Girls Attitudes Survey findings show reality of pressures on girls

Girlguiding Advocate and Girlguiding Scotland member Isla Whateley blogs about the shocking findings of the Girls Attitudes Survey.

Girlguiding’s latest Girls’ Attitudes Survey has unveiled some shocking findings on young women’s wellbeing – including that almost half of girls aged 17 to 21 have sought help with mental health issues.

As someone who has experienced mental health problems both first-hand and through friends, I think the research simply reflects the troubling facts about how much more prominent this issue is becoming in girls and young women’s everyday lives.

It’s clear where some of the pressure is coming from. With the ever-increasing sexualisation of women and girls in the media and within society, it’s no wonder that three quarters of girls aged 11 to 21 say that they worry about sexual harassment and report that it negatively affects their lives. And once you add the social pressures of social media, it makes even more sense why so many girls think this way.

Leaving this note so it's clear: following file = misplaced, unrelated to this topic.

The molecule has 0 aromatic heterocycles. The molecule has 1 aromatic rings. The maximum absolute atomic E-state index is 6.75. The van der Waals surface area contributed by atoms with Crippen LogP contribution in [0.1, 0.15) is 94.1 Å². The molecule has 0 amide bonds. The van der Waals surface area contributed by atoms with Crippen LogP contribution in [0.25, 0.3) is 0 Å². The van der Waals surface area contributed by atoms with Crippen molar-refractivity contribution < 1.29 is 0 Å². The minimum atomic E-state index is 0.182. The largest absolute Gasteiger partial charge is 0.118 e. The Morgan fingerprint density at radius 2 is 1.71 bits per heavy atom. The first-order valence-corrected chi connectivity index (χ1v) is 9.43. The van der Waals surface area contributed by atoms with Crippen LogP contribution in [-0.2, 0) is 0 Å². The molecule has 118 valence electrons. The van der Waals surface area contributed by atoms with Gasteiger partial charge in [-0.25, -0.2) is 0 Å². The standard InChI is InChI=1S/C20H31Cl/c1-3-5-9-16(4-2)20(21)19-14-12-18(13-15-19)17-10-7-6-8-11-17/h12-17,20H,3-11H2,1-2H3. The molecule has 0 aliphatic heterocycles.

From my experience, it definitely feels like adults are out of touch with the issues that really affect young people’s lives. Thinking back to my personal, social and health education (PHSE) lessons at school, almost all of the topics were about drug use, alcohol and smoking – things that Girlguiding’s research has found to be among the biggest concerns for parents.

However, most of these things felt irrelevant to me and my friends – and there was next to no teaching on mental health or online safety which Girlguiding’s research shows are major concerns for girls aged 13 to 21. We need to make sure adults keep pace with what pressures girls face today so they can give them the right support.

Girlguiding Scotland gives girls and young women a safe space where they can be themselves and develop their confidence and resilience. It’s certainly made the world of difference to me – from speaking out as one of the charity’s Members of the Scottish Youth Parliament to providing friendship and fun that have helped when times feel tough.

But too many girls are slipping through the net. These findings should act as a wake-up call for decision makers, both in Holyrood and Westminster, to listen to girls’ concerns and work together to help them lead happier and healthier lives.